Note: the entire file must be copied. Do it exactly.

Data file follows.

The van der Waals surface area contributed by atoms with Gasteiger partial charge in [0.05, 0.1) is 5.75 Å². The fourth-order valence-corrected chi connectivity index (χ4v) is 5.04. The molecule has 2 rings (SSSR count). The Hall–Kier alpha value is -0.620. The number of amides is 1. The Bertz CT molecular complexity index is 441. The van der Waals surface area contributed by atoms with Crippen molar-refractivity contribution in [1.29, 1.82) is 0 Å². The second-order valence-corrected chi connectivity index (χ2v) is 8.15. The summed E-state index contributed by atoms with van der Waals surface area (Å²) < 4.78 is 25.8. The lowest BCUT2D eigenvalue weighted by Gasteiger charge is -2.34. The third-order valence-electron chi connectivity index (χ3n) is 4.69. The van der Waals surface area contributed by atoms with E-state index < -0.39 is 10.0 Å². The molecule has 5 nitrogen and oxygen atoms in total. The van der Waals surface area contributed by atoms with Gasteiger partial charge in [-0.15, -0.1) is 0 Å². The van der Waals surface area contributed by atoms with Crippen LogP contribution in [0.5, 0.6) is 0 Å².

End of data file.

The van der Waals surface area contributed by atoms with Gasteiger partial charge in [0.05, 0.1) is 5.75 Å². The fourth-order valence-corrected chi connectivity index (χ4v) is 5.04. The molecule has 2 rings (SSSR count). The Hall–Kier alpha value is -0.620. The number of amides is 1. The Bertz CT molecular complexity index is 441. The van der Waals surface area contributed by atoms with Crippen molar-refractivity contribution in [1.29, 1.82) is 0 Å². The second-order valence-corrected chi connectivity index (χ2v) is 8.15. The summed E-state index contributed by atoms with van der Waals surface area (Å²) < 4.78 is 25.8. The lowest BCUT2D eigenvalue weighted by Gasteiger charge is -2.34. The third-order valence-electron chi connectivity index (χ3n) is 4.69. The van der Waals surface area contributed by atoms with E-state index < -0.39 is 10.0 Å². The molecule has 5 nitrogen and oxygen atoms in total. The van der Waals surface area contributed by atoms with Gasteiger partial charge in [-0.15, -0.1) is 0 Å². The van der Waals surface area contributed by atoms with Crippen LogP contribution in [0.5, 0.6) is 0 Å².